Team of Entrepreneurs

Fort Worth couple turns love of Native American jewelry into thriving business

Couple turns love of Native American jewelry into thriving business

FayeRaven turquoise jewelry
Mike and Katy Shirley started FayeRaven Collective a year ago. Photo courtesy of FayeRaven
FayeRaven turquoise jewelry
Rings range in price from about $55-$200. Photo courtesy of FayeRaven
FayeRaven turquoise jewelry
They prefer vintage, one-of-a-kind pieces. Photo courtesy of FayeRaven
FayeRaven turquoise jewelry
FayeRaven turquoise jewelry
FayeRaven turquoise jewelry

Squash blossoms, Zuni inlays, and spiny oyster rings…the world of Navajo jewelry and its exotic lingo was once foreign to Fort Worth native Mike Shirley. Now he and his wife, Katy, travel the country to find and sell the authentic Native American treasures to thousands of turquoise lovers (including several big-name musicians) around the world from their home in Watauga.

FayeRaven Collective — named for Katy’s mom and Mike’s dad — started with a handful of Instagram followers just more than a year ago. Today that number is quickly approaching 10,000, many who regularly comment with adoration of Mike’s daily jewelry posts, and some with swift desires to purchase.

Customers include national acts like Nathanial Rateliff and India.Arie, along with Americana phenoms Margo Price, Lukas Nelson (as in Willie’s son) and even a bandmate of Leon Bridges, who recently showed FayeRaven some love on Instagram. Guitarist Aaron Haynes of Fort Worth band Quaker City Nighthawks was one of the first musicians to connect with Mike via Instagram. The two became friends, further spurring FayeRaven’s connection to the music industry. 

Mike, who’s worked full time as a technician for AT&T for more than 20 years, now coordinates in-home jewelry photo shoots with Katy on the regular, spends hours each week at the post office shipping items, and spends even more time posting their finds online. The endeavor has become a second full-time job, one he never saw coming.

“We were at a coin and watch shop in downtown Gettysburg on vacation a couple years ago, and there was a big, heavy turquoise bracelet,” he says. “I thought at the time it was expensive, but that’s because I didn’t know anything about turquoise. Katy saw it and said, ‘That’s a really good deal,’ and talked me into buying it. About a year later, we sold that bracelet for more than double and I realized the business opportunity. But now I see the business more as an appreciation of these vintage pieces, considering now I collect more than I sell.”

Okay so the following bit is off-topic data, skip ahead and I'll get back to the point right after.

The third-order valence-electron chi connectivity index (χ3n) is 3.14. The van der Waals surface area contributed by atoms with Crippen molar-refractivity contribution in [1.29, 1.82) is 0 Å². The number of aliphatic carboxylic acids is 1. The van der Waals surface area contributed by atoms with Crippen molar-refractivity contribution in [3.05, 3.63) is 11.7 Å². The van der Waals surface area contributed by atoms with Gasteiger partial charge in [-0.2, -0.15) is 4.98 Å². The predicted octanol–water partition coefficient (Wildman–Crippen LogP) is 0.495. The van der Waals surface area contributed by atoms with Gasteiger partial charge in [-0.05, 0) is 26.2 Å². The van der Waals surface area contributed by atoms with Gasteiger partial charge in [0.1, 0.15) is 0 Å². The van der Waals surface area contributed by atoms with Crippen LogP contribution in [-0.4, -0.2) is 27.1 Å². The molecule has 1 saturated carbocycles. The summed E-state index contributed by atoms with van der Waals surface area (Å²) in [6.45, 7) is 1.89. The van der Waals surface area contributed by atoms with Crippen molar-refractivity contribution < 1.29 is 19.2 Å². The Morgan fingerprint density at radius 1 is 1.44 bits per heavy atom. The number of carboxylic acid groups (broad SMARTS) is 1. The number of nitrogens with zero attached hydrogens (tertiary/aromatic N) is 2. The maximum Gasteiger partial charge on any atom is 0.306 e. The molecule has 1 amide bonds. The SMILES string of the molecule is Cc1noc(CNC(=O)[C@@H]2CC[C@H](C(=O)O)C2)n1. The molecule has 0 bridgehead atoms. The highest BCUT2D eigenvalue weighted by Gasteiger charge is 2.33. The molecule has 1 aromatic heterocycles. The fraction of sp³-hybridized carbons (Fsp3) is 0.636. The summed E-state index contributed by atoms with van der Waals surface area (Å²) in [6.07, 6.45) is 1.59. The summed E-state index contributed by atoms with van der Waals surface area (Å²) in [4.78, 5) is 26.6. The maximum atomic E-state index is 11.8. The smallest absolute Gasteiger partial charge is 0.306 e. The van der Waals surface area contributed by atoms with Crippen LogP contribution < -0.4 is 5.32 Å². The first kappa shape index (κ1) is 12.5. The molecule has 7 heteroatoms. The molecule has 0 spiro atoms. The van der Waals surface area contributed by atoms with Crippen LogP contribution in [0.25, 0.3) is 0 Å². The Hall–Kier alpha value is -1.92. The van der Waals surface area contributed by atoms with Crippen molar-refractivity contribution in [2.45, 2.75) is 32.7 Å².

In search of unique finds
Growing up in Utah and Arizona, Katy was already very familiar with Native American jewelry. Her interest piqued after her mom passed away and she inherited her collection. Mike began studying on his own while out from work recovering from knee surgery.

“I started reading books and researching different artists and styles, how to identify certain pieces, their age, the maker, where they came from, the turquoise and the mines,” he says. “There’s a lot to learn about it. I had zero knowledge.”

Today the couple hits the road to jewelry hunt three to four times a year, typically when their school-age children are on vacation and they can sightsee along the way. They’ll leave for two to three weeks at a time to head west, but have also worked their way along the East Coast in search of hidden antiques shops.

“We try to look for off-the-road places that no one else is really visiting. That’s where we’ve had our luck,” Mike says. “A lot of times it’s stuff that’s been sitting there for years, mainly because people visiting the store don’t know what they’re looking for, if they visit at all.”

The couple tries to keep most of their inventory vintage and one of a kind, which is harder to come by.

“I love the older stuff and unique pieces not everyone has,” Katy says. “I like the patina. I look for authenticity and I can easily tell if it’s real or fake or Native American or not. For some, it’s hard to tell.”

Mike attributes much of FayeRaven’s success to speedy customer service and lengthy descriptions posted with each item.

“I know whenever I’m shopping for stuff, I want to know what the price is, the dimensions, the weight, and the size right off the bat,” Mike says. “A lot of sellers don’t put prices, especially on big pieces. They’re afraid it’s going to scare customers off. But buyers don’t want to have to contact them to ask. They want to decide right then.”

FayeRaven's business is through Instagram only; they don't even have an e-commerce site. To purchase, people just comment on posts or private message them.

Because the couple doesn’t operate out of a store, prices can stay low. Rings, which are some of FayeRaven’s most popular items, can range anywhere from around $55 to nearly $200. Squash blossom necklaces, a very popular statement piece during rodeo season, can approach $1,000 or higher, depending on weight and style. That’s still less expensive than typical jewelry or Western boutique prices. Shipping throughout the U.S. is always $3.

“I don’t know that we’ll ever open a store,” Mike says. “We’ve talked about it, but I like keeping our prices low. There’s no overhead, like electricity or rent. We travel so much to search for low prices in order to pass that on to our customers.”